World’s oldest land fossil discovered: A fungus that helped Earth recover from the Ice Age!

BLACKSBURG, Va. — While finding the bones of a dinosaur may be exciting, scientists at Virginia Tech say they’ve unearthed something three times older than those enormous creatures. In a new study, researchers say they’ve discovered the world’s oldest land fossil, a fungus which helped planet Earth recover from the ice age — 635 million years ago!

Study authors are now re-thinking theories on how and when life evolved at crucial points throughout the planet’s history. The lifeform was discovered in small cavities inside rocks in the Doushantuo Formation in South China. The area is famous for its well-preserved fossils from the Ediacaran period, an era following a 15-million-year ice age sometimes called “snowball Earth.”

“It was an accidental discovery,” says Tian Gan, a visiting PhD student and part of the team making the discovery, in a university release.

“At that moment, we realized that this could be the fossil that scientists have been looking for a long time. If our interpretation is correct, it will be helpful for understanding the paleoclimate change and early life evolution.”

Shedding light on prehistoric times

Ancient fungus fossil three times older than dinosaurs
Microscopic image of the fungus-like filamentous microfossils. (Credit: Andrew Czaja of University of Cincinnati.)

Following the astonishing find, experts from the Chinese Academy of Sciences, Guizhou Education University, and the University of Cincinnati joined the Virginia Tech team in analyzing the specimen. Researchers now say their discovery is key for understanding turning points in Earth’s history such as when fungus appeared on land.

When the Ediacaran period began, the planet was recovering from a catastrophic ice age and was an incredibly harsh environment for virtually any living organism. One exception was microscopic life, which managed to thrive during this time. Scientists have long wondered how life ever returned to normality and how the biosphere was able to grow larger and more complex than ever before.

Study authors now believe the ancient fungus could break down rocks and recycle nutrients back into the ocean, kick-starting a resurgence of life across the planet.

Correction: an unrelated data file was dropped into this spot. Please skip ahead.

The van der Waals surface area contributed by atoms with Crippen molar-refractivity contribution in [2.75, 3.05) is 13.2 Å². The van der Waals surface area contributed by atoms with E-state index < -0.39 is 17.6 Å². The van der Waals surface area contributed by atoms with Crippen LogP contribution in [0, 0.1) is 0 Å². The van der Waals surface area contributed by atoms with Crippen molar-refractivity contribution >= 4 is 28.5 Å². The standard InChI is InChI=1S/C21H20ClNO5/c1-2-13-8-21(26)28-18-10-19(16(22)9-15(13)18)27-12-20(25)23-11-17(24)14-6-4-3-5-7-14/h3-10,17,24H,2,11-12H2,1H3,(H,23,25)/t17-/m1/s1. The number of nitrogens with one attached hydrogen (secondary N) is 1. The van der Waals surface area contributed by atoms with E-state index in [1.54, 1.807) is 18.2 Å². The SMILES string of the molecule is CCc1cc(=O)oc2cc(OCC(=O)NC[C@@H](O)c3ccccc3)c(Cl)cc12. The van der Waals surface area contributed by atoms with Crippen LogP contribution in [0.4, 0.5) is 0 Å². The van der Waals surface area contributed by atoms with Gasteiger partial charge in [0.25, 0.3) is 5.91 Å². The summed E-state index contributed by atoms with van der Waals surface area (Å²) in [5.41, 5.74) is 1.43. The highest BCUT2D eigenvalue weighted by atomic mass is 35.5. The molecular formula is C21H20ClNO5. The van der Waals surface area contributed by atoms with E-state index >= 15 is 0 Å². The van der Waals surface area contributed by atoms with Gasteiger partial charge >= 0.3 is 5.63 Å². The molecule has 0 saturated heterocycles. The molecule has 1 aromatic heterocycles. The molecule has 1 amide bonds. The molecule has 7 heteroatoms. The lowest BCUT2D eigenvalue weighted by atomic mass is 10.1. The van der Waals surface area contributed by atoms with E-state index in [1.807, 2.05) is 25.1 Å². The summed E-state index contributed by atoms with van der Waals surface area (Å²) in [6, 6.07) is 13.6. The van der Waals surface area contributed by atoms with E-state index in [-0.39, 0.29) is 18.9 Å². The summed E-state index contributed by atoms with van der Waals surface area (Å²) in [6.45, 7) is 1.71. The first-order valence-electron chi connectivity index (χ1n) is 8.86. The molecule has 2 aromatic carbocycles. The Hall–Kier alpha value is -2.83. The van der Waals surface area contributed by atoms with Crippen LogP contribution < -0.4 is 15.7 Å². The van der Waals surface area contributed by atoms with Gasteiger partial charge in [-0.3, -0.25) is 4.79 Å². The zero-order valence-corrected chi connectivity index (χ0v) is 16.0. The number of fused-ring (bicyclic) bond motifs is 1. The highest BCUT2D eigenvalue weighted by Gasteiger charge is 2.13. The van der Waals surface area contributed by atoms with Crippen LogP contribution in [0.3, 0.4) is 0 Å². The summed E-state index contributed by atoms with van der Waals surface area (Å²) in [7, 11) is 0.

“Fungi have a mutualistic relationship with the roots of plants, which helps them mobilize minerals, such as phosphorus,” Gan explains. “Because of their connection to terrestrial plants and important nutritional cycles, terrestrial fungi have a driving influence on biochemical weathering, the global biogeochemical cycle, and ecological interactions.”

Is the fungus really a fungus?

The findings are shattering long-held beliefs that fungi and plants began living symbiotically 400 million years ago and colonized the land. Now, researchers think it could have been much earlier.

“The question used to be: ‘Were there fungi in the terrestrial realm before the rise of terrestrial plants?'” says Professor Shuhai Xiao from the Virginia Tech College of Science. “And I think our study suggests ‘yes’. Our fungus-like fossil is 240 million years older than the previous record. This is, thus far, the oldest record of terrestrial fungi.”

The team is now looking into how this organism interacted with others around it and if it is even a fungus at all. They will also be trying to unravel the mystery of how it was fossilized in the first place. Just 60 years ago, scientists didn’t think it was possible for soft life-forms like fungi to be fossilized.

“We have a general idea that they lived in small cavities in dolostone rocks. But little is known about how exactly they lived and how they were preserved,” Prof. Xiao explains.

“Why can something like fungi, which have no bones or shells, be preserved in the fossil record? We would like to leave things open for other possibilities, as a part of our scientific inquiry,” the study author concludes. “The best way to put it is that perhaps we have not disapproved that they are fungi, but they are the best interpretation that we have at the moment.”

The findings appear in the journal Nature Communications.

SWNS writer William Janes contributed to this report.

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